Pakistan and Oman on high alert as the storm named Nilofar tracks northwards.
Cyclone Ashobaa is bringing its first rain to Oman as residents hope the storm will not live up to its name.
“In Sri Lanka, Ashobaa means unlucky,” said a Sri Lankan expatriate working in Oman.
This storm is, however, at the lower end of the intensity scale. At its peak on Wednesday, Ashobaa will just become the equivalent of a category one hurricane on the Saffir-Simpson Scale.
Today will see the strongest winds offshore but they could still reach 100km/h on the coast as Ashobaa approaches.
Conditions at sea will turn rough bringing big waves to the coasts of Oman, Iran, Pakistan and India.
Low-lying harbours are often badly affected by storm surges brought in by tropical cyclones. This time the forecast surge, or sea level rise, is less than one metre.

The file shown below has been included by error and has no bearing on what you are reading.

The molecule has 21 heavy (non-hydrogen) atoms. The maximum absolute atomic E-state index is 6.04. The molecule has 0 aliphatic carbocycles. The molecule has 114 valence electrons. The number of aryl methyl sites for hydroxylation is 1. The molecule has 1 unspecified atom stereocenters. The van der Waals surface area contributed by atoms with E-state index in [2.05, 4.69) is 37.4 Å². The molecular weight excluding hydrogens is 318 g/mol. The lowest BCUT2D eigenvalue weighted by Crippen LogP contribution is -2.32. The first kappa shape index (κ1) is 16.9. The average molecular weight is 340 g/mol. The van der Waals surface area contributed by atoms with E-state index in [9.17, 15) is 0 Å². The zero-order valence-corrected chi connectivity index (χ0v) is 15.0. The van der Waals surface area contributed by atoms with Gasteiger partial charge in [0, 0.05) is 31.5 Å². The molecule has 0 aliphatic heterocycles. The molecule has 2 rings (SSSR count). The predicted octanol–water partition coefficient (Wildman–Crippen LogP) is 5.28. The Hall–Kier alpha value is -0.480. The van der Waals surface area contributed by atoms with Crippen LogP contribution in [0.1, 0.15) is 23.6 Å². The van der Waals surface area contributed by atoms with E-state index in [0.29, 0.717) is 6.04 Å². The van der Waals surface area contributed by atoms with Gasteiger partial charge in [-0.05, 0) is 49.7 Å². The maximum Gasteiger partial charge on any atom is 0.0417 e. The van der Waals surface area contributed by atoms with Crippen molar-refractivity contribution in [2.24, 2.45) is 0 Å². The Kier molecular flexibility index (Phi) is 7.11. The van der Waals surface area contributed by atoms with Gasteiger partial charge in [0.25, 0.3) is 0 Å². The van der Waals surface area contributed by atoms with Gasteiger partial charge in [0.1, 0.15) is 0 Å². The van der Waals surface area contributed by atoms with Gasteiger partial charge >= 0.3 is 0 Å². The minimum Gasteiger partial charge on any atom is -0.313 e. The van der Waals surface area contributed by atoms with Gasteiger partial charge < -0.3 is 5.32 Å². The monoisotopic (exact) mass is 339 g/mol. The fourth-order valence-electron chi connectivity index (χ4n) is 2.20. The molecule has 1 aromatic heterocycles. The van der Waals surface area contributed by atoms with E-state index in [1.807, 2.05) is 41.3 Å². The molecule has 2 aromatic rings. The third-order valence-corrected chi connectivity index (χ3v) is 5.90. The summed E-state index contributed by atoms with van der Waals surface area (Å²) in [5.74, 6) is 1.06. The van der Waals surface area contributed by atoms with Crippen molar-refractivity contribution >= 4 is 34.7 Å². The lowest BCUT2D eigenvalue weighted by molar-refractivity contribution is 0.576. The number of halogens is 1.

The Oman Meteorological Department is rightly playing down fears that Ashobaa could grow into another Gonu. Gonu was a devastating cyclone in 2007 and the most intense on record in the Arabian Sea.
Dr. Juma Said Al Maskari, the director general of the General Directorate of Meteorology in Oman, said that the expected rain in the worst case scenario is 100mm, compared with more than 900mm in Guno.
The eye of the cyclone looks like crossing the Omani coast somewhere between Masirah Island and the town of Sur on Thursday. Ashobaa will then quickly dissipate leaving thunderstorms behind.
The Pakistan Meteorological Department has warned fishermen in Sindh and Balochistan against venturing into the sea until Friday.
There are two short cyclone seasons in the northern Arabian Sea: one in June as the Southwest Monsoon advances and one in September as it recedes.
This is the first cyclone of this season but the season is short in these waters and this may be the only one.